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United States v. Allen

United States Court of Appeals, Fifth Circuit

March 20, 2019

UNITED STATES OF AMERICA, Plaintiff - Appellee
v.
CALVIN ALLEN, Defendant-Appellant

          Appeal from the United States District Court for the Southern District of Mississippi

          Before HIGGINBOTHAM, ELROD, and HO, Circuit Judges.

          JAMES C. HO, CIRCUIT JUDGE.

         Our court previously granted a certificate of appealability (COA) to Calvin Allen on two claims-first, that the government breached its obligations under his plea agreement when it failed to credit his cooperation in a murder conviction, and second, that Allen received ineffective assistance of counsel due to his attorney's failure to object to the government's breach of his plea agreement. We now conclude that the district court should have held an evidentiary hearing on Allen's ineffective counsel claim. Accordingly, we vacate the judgment and remand for a limited evidentiary inquiry.

         I.

         Allen pleaded guilty to one count of conspiracy to possess with intent to distribute a controlled substance. In exchange for Allen's plea and waiver of the right to appeal, the government promised that it would:

inform the United States Probation Office and the Court of [1] [the plea agreement], [2] the nature and extent of Defendant's activities with respect to this case and [3] all other activities of Defendant which the U.S. Attorney deems relevant to sentencing, including the nature and extent of Defendant's cooperation with the U.S. Attorney and law enforcement.

         Allen cooperated with prosecutors, providing them with information about his co-conspirators in his drug case. He also provided information leading to the prosecution of an unrelated murder.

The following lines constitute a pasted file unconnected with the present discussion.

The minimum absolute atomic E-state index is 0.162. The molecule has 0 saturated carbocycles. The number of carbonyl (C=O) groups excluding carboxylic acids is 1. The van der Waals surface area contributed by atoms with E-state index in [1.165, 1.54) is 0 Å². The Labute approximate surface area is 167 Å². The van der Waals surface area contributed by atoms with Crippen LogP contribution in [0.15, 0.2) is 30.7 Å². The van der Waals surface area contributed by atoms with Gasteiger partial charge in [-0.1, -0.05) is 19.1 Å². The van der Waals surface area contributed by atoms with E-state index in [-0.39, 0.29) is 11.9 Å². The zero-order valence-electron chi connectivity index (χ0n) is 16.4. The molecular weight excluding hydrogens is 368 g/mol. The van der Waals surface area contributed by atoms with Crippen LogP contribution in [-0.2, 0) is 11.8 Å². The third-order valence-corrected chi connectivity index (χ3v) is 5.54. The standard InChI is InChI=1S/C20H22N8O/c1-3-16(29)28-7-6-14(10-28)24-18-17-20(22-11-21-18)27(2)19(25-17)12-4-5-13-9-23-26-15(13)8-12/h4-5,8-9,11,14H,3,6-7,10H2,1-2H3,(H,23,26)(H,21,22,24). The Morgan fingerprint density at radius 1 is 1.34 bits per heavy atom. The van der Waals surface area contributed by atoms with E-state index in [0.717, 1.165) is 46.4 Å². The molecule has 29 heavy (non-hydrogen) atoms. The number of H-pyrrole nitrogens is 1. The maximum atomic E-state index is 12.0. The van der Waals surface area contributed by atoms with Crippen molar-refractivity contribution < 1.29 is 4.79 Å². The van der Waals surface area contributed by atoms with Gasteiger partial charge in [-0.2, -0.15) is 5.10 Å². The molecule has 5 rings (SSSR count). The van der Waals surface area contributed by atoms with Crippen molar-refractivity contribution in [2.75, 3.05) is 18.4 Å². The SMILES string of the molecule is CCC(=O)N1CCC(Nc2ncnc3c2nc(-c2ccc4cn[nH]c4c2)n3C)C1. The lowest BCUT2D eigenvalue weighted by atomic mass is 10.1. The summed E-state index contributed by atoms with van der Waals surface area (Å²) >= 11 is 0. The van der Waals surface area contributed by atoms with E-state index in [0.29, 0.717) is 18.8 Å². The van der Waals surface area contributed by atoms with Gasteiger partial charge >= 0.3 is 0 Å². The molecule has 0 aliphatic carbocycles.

The presentence report (PSR) included information about Allen's cooperation in the drug case, but not the murder. On appeal, Allen claims that this omission constitutes a breach of the plea agreement by the government. But Allen failed to identify any such breach to the district court: He did not object to the PSR. Nor did he object during the sentencing hearing. The court subsequently sentenced him to 188 months in prison and 5 years of supervised release.

         Allen filed a timely pro se motion to vacate, set aside, or correct his sentence under 28 U.S.C. § 2255, alleging that he received ineffective assistance of counsel. He asserted that the plea agreement obligated the government to inform the sentencing court about his cooperation in the murder investigation, as well as the drug prosecution. And when the government failed to do so, Allen contends that his counsel should have either objected or moved for a downward departure in his sentence. In Allen's view, this error potentially deprived him of a lower sentence. He also requested an evidentiary hearing on his claim under 28 U.S.C. § 2255(b).

         The district court ordered Allen's attorney to respond to the allegations of ineffective counsel. Allen's counsel averred that (1) he believed the government discharged its obligation under the plea because the PSR included information about Allen's cooperation; and (2) he and Allen decided not to move for a downward departure based on Allen's cooperation because raising mitigating circumstances would open the door to the court considering aggravating circumstances.

         For its part, the government argued that (1) Allen procedurally defaulted on any claim that the government violated its plea; and (2) Allen's counsel was not constitutionally ineffective.

         The district court denied Allen's motion without an evidentiary hearing, after concluding that (1) the government did not breach its plea obligations; and (2) Allen's ineffective assistance claim fails because ...


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